SPOnG has just noticed an interesting op-ed piece in today's Guardian, that bastion of the English liberal chattering classes, which looks at some rather fundamental issues surrounding creativity in games development. Keith Stuart asks how companies square the creative drive with those two necessary evils - money and discipline - in light of the recent flurry of mergers and acquisitions across the games industry.
Spring, as Keith points out is ?A time of frenzied activity in the natural world? which has also ?...proved equally as stirring for the videogame industry?. This is a good analogy, and one which we wish that we had thought of before Keith. Damn.
Last week, SPOnG spoke to Lionhead founder, big boss and all-round development guru Peter Molyneux
whose legendary development studios have just been bought out by none other than Microsoft.
Two days before the Lionhead deal was announced, US mobile games giant Glu snapped up UK publisher iFone (which owns the 'license-to-print-money' rights Java versions of Atari and Sega classics).
The other well publicised buy-out was that of SEGA, who bought not one but two leading Western dev outfits ? Britsoft sports sim stalwarts Sports Interactive
(of Football Manager fame) as well as San Francisco-based outfit Secret Level.
?Usually, industry watchers take a dim view of such corporate bustle, bemoaning the homogenisation of game development and the creeping death of the independent spirit,? observes Stuart.
He is, unfortunately, bang on the money with this. What with all the requisite grumblings and rumblings from the hardcore gaming fraternity, not to mention the aggrieved Sony/Nintendo fanboys worldwide, that this invevitably involves, Stuart goes on to pose the valid question ?Is consolidation such a bad thing??
?History has shown that developers, like ageing pop musicians, can become flabby if left to their own devices for too long?, Stuart wryly observes. Damn it, this guy is good with the analogy. SPOnG makes a mental note to file this under ?quotes to pass off as our own at dinner parties and that?.
Stuart uses DMA design as an example of a studio that has clearly benefited (creatively) from being given loads of money when they were bought out by Rockstar. It?s hard to see how they might not have benefited really, given that Rockstar is a publisher that understands the vagaries of the development process far better than most.
As Stuart observes: ?Responsible for the classic puzzler Lemmings, the company rocketed into a creative vortex in the late 90s, before being bought out by Rockstar. What emerged from the chaos? Grand Theft Auto III - one of the most important British games ever released.? Fair point.
He also cites as further proof that buy-outs are generally good things
the cases of US developer Neversoft (who were having a simply awful 1990s, until Activision and Tony Hawk's Pro Skater came along); EA?s buyout of Bullfrog (which saw them ?abandon vanity projects in favour of big sellers Theme Hospital and Dungeon Keeper II?) and Infogrames buy-out of Britsoft legend Ocean.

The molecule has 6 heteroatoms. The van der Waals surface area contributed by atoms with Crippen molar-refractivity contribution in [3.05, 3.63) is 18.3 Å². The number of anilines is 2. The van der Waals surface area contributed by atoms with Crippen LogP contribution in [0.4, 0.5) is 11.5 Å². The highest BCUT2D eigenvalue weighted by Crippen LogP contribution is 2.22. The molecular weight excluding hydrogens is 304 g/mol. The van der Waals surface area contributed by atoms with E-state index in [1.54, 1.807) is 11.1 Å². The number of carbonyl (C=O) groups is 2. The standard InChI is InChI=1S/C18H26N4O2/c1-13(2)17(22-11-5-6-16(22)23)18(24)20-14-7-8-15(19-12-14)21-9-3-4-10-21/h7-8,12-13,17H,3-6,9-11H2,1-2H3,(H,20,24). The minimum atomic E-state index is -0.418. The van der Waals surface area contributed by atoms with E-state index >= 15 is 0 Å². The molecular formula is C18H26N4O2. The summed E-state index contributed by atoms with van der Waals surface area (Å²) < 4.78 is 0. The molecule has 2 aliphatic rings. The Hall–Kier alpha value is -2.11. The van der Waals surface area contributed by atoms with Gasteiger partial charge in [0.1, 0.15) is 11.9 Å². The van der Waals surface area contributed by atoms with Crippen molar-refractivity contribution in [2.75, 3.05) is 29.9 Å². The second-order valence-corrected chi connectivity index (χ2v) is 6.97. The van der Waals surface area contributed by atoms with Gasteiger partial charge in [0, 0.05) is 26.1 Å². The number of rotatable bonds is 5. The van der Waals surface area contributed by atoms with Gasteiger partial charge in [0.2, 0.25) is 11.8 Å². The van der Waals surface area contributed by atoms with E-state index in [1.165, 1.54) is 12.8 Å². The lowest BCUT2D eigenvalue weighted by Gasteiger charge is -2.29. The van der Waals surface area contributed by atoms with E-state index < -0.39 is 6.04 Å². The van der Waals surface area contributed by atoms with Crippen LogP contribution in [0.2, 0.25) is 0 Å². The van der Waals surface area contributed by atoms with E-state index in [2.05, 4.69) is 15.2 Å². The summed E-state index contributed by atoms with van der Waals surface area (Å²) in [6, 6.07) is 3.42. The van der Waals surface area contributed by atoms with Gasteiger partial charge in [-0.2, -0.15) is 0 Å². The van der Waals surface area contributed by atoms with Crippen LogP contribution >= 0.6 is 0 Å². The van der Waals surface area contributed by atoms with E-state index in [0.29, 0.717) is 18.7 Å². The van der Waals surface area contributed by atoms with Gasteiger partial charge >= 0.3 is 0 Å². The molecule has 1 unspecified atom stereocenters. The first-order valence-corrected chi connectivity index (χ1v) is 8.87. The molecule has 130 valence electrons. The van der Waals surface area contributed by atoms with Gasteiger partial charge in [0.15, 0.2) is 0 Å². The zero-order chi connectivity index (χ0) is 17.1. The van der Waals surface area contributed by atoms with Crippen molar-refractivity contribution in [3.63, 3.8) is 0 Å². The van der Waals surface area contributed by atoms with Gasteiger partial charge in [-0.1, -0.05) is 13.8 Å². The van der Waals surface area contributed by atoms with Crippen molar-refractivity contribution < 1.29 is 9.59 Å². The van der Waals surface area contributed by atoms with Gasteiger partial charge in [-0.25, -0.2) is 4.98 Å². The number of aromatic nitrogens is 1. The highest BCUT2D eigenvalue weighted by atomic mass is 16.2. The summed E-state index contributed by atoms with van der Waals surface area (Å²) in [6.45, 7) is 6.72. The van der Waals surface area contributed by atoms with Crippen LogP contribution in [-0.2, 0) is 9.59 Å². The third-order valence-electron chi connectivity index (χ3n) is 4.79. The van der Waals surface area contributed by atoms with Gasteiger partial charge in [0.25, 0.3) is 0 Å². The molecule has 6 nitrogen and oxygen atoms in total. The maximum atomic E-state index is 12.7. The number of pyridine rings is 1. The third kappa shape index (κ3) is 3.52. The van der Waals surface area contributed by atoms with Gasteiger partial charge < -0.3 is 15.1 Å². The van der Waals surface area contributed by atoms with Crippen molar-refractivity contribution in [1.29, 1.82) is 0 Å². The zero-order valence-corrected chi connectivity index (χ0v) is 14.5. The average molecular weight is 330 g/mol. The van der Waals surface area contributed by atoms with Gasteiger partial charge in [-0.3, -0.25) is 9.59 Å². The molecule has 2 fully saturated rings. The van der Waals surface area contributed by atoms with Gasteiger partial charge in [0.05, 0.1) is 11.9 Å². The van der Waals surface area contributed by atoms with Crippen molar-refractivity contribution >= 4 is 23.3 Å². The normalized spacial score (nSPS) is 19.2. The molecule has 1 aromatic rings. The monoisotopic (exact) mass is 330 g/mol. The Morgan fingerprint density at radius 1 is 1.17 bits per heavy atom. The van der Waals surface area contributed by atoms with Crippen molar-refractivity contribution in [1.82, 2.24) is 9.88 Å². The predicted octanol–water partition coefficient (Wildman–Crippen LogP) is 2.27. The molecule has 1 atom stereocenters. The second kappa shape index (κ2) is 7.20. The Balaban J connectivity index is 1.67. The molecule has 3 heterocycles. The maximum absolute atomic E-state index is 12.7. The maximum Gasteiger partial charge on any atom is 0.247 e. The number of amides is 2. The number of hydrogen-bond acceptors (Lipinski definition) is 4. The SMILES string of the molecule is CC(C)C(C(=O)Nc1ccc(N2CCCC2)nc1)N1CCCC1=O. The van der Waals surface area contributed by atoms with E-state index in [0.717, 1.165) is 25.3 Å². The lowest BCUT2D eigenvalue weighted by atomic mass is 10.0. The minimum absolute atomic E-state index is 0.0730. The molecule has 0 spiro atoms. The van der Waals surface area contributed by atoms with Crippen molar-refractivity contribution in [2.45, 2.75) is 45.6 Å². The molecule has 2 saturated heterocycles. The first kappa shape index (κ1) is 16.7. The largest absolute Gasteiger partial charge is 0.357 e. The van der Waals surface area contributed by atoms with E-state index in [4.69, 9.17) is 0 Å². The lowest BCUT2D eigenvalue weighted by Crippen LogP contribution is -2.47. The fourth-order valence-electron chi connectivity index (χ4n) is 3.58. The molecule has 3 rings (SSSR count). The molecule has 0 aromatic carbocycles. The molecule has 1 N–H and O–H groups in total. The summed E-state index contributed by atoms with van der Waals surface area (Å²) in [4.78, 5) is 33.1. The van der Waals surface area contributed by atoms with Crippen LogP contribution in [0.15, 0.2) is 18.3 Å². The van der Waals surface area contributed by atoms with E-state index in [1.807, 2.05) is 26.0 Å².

?Mergers and acquisitions usually bring discipline, and when large numbers of people are involved - as is the case with modern videogame production - this can be a much more valuable driving force than creative freedom,? opines Stuart, claiming that the "It's finished when it's finished" approach rarely works.
?Id pulled it off with Doom III and Quake IV, Valve did it with Half-Life 2, but for each of those titles there are 10 bloated and pretentious failures.?
In a flurry of happy analogies, Stuart goes back to nature: ?Nature consolidates. It is the way of the world. What the industry needs is a corporate culture that nourishes quirky design - but within a strict framework. The tightly controlled Hollywood studio system of the 1940s provides a pretty good model. Sports Interactive, through its excellent relationship with Sega, has learned to trim its excesses, but at the moment Lionhead, a national treasure, is operating like a maverick auteur of the 1970s, spinning out its good ideas into confusing experiences. In this season of re-birth, it is time for a fresh approach.?
SPOnG spoke to a Lionhead rep earlier today to ask what they thought of being described as a maverick, out-of-control 1970s auteur. ?Well, of course Keith is entitled to his opinion, but it?s obviously one which we don?t agree with,? said our source.
Plus, as one SPOnG staffer observed: "I'm not sure "confusing experiences" is correct when talking about Lionhead's recent output, such as The Movies or Black and White. They may fall short of their original promises, but they are not confusing."
Yes, it?s a shame really, it's just a clumsy analogy. SPOnG would hardly liken the softly-spoken, easy-going Peter Molyneux to a cocaine-crazed Francis Ford Coppola, for example. But other than that, Keith has raised some interesting and important points about the nature of the capitalist beast that drives videogame design and production. Let us know your thoughts in the forum below.